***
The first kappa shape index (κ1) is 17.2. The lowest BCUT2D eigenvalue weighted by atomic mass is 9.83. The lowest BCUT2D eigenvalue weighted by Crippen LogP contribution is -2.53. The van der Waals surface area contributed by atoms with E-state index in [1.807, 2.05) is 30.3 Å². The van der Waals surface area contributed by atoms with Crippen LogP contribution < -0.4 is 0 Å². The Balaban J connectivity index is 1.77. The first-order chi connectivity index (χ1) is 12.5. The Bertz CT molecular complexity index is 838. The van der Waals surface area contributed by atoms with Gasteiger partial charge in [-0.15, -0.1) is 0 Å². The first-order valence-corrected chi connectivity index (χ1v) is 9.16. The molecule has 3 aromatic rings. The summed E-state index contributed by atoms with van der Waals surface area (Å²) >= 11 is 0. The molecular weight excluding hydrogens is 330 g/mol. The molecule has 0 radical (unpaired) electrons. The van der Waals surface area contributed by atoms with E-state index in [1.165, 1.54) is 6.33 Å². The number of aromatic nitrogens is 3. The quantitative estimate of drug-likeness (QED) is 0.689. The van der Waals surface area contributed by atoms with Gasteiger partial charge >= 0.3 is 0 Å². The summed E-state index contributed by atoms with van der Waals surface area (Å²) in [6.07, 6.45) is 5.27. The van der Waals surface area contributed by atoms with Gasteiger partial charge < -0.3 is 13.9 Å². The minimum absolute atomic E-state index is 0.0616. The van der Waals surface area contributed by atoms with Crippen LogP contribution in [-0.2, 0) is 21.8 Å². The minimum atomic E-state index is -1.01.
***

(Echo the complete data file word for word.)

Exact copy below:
The first kappa shape index (κ1) is 17.2. The lowest BCUT2D eigenvalue weighted by atomic mass is 9.83. The lowest BCUT2D eigenvalue weighted by Crippen LogP contribution is -2.53. The van der Waals surface area contributed by atoms with E-state index in [1.807, 2.05) is 30.3 Å². The van der Waals surface area contributed by atoms with Crippen LogP contribution < -0.4 is 0 Å². The Balaban J connectivity index is 1.77. The first-order chi connectivity index (χ1) is 12.5. The Bertz CT molecular complexity index is 838. The van der Waals surface area contributed by atoms with Gasteiger partial charge in [-0.15, -0.1) is 0 Å². The first-order valence-corrected chi connectivity index (χ1v) is 9.16. The molecule has 3 aromatic rings. The summed E-state index contributed by atoms with van der Waals surface area (Å²) >= 11 is 0. The molecular weight excluding hydrogens is 330 g/mol. The molecule has 0 radical (unpaired) electrons. The van der Waals surface area contributed by atoms with E-state index in [1.165, 1.54) is 6.33 Å². The number of aromatic nitrogens is 3. The quantitative estimate of drug-likeness (QED) is 0.689. The van der Waals surface area contributed by atoms with Gasteiger partial charge >= 0.3 is 0 Å². The summed E-state index contributed by atoms with van der Waals surface area (Å²) in [6.07, 6.45) is 5.27. The van der Waals surface area contributed by atoms with Gasteiger partial charge < -0.3 is 13.9 Å². The minimum absolute atomic E-state index is 0.0616. The van der Waals surface area contributed by atoms with Crippen LogP contribution in [-0.2, 0) is 21.8 Å². The minimum atomic E-state index is -1.01.